That is why she rendered dance imperative to SHINE'S kinaesthetic curriculum -- that is, learning by doing a physical activity as opposed to a lecture or demonstration.

Please click NEXT to continue reading


Image: A snapshot from SHINE sessions


     Next

Dancing with math: If X were a twirl and Y a jump

Prev     Next
Prev

Next
Simanta Roy

During the dancing portion of every lesson, groups of girls practice performing in front of the other girls," Sinha says.

Mentors, or young women pursuing STEM fields who volunteer to participate in the programme, are responsible each session for running a kinetic math game, assisting in leading dance choreography, and then helping small groups of girls work through a set of math problems.

Take, for example, the equation 3x + y, where, say, x represents a twirl move and y represents a jump. The girls would kinaesthetically mirror the equation by creating a simple dance of three twirls followed by one jump.

To further internalise the concepts, "mentors can then go in and change the equations," Sinha says.

For example, if the mentors modify the equation by adding a set of parentheses, to make it "3(x + y)," then the "girls will have to dance out the new choreography and understand what changed and why."

The act of incorporating dance in learning, Sinha and the mentors noticed, palpably shifted the girls' self-confidence levels in the math classroom.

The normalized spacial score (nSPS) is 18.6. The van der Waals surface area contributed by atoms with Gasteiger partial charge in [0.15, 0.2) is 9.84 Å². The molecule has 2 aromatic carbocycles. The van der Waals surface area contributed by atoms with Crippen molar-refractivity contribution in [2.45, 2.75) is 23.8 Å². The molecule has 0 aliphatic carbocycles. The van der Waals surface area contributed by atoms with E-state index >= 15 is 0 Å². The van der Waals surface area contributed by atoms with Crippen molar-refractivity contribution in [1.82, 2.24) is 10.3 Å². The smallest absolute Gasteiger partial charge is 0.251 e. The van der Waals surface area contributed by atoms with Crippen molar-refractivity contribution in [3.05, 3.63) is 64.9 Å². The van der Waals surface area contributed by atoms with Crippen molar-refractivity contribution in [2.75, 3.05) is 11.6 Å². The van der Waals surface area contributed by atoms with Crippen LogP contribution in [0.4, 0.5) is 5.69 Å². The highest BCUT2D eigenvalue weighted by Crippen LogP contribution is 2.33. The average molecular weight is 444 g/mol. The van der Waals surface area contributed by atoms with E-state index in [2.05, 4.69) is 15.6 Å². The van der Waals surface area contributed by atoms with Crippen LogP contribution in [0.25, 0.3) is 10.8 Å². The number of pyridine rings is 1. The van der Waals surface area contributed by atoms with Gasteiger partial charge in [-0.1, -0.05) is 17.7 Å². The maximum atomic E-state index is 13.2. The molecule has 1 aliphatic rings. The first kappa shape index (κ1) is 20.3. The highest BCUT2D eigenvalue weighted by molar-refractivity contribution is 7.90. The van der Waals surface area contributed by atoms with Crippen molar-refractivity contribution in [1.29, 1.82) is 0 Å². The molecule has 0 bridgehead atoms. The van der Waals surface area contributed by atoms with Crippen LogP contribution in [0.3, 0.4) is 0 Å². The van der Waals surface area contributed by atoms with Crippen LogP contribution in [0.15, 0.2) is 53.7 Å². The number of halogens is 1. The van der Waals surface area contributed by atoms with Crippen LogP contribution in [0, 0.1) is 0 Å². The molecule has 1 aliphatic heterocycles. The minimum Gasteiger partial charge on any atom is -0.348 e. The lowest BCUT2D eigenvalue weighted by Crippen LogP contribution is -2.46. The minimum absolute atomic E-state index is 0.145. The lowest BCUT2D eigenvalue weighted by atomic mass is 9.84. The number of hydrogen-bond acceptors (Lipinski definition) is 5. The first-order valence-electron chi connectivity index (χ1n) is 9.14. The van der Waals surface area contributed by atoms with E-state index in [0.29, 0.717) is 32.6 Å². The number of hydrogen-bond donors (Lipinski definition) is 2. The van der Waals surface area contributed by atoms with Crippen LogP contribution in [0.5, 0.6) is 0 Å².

Emily Benz, a sophomore at MIT studying electrical engineering and computer science, was a SHINE mentor this spring and is working with executive director Sinha to expand the programme. She describes the 10-week transformation a student in her group underwent: "Originally, (she) was very shy, hesitant to speak up in our small group. However, as the programme continued she was often leading the group in explaining how to solve a problem or answering a question."

Please click NEXT to continue reading


Image: Kirin Sinha founded SHINE in 2012


Prev     Next

Dancing with math: If X were a twirl and Y a jump

Prev     Next
Prev

Next
Simanta Roy

At the beginning and end of the programme, the girls are given both a math skills assessment and a confidence assessment so as to measure improvement in those areas.

To quantitatively gauge their confidence levels at the start of the course, Sinha says, "We ask them things like, on a scale of 1 to 10, how willing are you to do a solo in front of the group? Or, explain a problem to the group?"

Not only did the students see a 273 per cent increase in their problem-solving skills this year but a 110 per cent increase in confidence levels, as well.

The differences aren't just on paper. Benz describes observing the dramatic behavioural changes on one particular SHINE student: "On the first day, it became very clear this girl did not want to be there. She was quiet and didn't know anyone else. The first few sessions were hard for her, as she was nervous and very quiet during the activities. She often would sit away from the other girls and keep to herself, only participating in the activities when directly asked to."